Our Program

Core Beliefs
Expectations for University School Students
Curriculum
Day at a Glance
Daily Schedule
Homework
Principles of Good Practice

Core Beliefs

 

Medical University of South Carolina

An MUSC pediatric cardiologist demonstrates the catheter umbrella patch used to repair a hole in the heart

 

 

High-achieving students need a specialized learning environment.

High-achieving students (with their own distinct combination of curiosity, ability and work ethic) are eager to move quickly to advanced levels of understanding and to apply what they learn to real problems and situations. To be effective, educational programs should engage students in a flexible combination of acceleration, enrichment, and the application of higher level thinking skills.

Intermediate School (grades 3-5) should tap a child's joy for learning.

The Intermediate School is is the entry point to the University School experience. Students learn their responsibilities and begin developing the roles that will serve them in both USL and the greater community. Personal accountability and working as a team are integral parts of our learning. Students in the Intermediate School begin their day an all-school Morning Meeting, a Leadership and Life Skills class, and PE.  Throughout the day, our students have Math, Reading/Writing, Science, Humanities, Latin and Greek roots, Mandarin, and Spanish. They also have a weekly art class and a field trip (LOTC, or Learning Outside the Classroom) on most Wednesdays. They are mentored by the Middle and Upper School students, who also provide inspiring and varied role models for them. Our small class sizes and unique LOTC opportunities encourage our Intermediate School students to delve deeper into their own learning, explore new and intriguing topics, all while developing a greater sense of their place in our school family and the world around us.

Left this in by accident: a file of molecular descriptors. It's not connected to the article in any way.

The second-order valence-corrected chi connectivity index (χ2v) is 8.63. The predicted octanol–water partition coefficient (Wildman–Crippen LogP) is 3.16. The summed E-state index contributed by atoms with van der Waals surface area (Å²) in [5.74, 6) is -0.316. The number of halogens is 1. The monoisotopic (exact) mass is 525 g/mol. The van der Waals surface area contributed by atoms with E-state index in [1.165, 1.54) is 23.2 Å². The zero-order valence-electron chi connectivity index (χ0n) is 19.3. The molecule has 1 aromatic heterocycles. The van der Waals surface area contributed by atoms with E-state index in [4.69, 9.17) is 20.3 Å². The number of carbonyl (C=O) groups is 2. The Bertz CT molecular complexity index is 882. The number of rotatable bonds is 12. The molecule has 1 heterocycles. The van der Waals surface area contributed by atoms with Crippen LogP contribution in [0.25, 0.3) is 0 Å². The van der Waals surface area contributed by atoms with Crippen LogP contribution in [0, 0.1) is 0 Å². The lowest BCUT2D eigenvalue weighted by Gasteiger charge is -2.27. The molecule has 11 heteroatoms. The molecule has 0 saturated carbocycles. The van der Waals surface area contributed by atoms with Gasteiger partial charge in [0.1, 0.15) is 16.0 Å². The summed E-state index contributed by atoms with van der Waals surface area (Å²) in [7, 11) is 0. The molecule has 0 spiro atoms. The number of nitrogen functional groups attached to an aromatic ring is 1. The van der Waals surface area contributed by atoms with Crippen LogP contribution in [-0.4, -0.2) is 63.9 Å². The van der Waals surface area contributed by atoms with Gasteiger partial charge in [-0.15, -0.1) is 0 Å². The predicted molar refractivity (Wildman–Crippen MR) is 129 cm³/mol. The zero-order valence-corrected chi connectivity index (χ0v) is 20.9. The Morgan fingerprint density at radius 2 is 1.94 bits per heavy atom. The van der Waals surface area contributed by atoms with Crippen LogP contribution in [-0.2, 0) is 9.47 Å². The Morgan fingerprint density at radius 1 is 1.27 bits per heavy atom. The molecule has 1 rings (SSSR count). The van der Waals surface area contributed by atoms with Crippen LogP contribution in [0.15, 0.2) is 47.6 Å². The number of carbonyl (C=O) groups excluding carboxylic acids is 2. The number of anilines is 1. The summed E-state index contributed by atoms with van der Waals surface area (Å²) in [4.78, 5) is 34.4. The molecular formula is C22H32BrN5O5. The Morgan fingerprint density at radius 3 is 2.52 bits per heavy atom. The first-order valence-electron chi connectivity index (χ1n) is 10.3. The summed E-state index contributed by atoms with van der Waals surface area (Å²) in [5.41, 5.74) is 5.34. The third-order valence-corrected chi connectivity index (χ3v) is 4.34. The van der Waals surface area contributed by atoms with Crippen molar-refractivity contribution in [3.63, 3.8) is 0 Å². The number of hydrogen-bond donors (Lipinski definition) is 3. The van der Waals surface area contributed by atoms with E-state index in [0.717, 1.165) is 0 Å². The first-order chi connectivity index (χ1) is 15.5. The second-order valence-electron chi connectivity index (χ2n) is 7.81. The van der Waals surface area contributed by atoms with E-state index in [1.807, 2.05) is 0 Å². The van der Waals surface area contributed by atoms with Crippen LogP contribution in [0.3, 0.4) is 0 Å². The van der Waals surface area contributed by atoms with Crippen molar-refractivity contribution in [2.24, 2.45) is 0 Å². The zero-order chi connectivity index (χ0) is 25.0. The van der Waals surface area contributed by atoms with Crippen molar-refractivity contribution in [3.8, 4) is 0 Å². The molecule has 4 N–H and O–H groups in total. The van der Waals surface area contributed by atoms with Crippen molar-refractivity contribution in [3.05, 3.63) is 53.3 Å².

Middle School (grades 6-8) should be designed especially for young adolescents' needs.

Programs and activities at the intermediate/middle school level must be active, interesting, and challenging in order to keep students engaged. Intermediate/middle school students need to be actively involved in their community and develop responsibility for their own education. Although adolescence can be a turbulent time of life, it should also be a time for exposure to many new pursuits, active learning, experimentation in a safe environment, and personal growth. Curiosity, reflection, inquiry, and problem solving are crucial to fostering interest in education at this time in a student's life when so many other things are happening physically, socially, and emotionally.

Upper School (grades 9-12) should be a safe and challenging space that prepares students emotionally, socially, and academically for life in college and beyond.

Keeping young adults constrained on a high school campus, even one with many electives and opportunities to explore their interests and keep them engaged, for 35+ hours a week does them a disservice. This is insufficient preparation for a self-directed and successful path through college and beyond. High school is not preparation for life, but it is life. University School Upper School students aren't like your typical high school students. Academically, they are comparable to high-achieving students across America. What distinguishes them is their civility and direct experience with life beyond a school. In contrast to their peers at traditional high schools, USL seniors apply to colleges and universities having experienced 100+ field trips. They have talked to religious leaders at 15 or more houses of worship, met representatives of the 4 major political parties, traveled all over America, heard from a wide range of speakers of all ages and occupations, and had multiple job shadow experiences to learn more about potential career interests. They have visited 10+ college campuses across America and both sat in on classes and completed classes at a college with all of the different ages, regions, and viewpoints that one could expect. They have seen and experienced the world and all of its diversity and possibilities in a way that is not possible at a traditional high school. When half of South Carolina students are losing their S.C. Lottery scholarships in their first year of college because of inadequate academic and/or social and emotional preparation, we have forged a better way.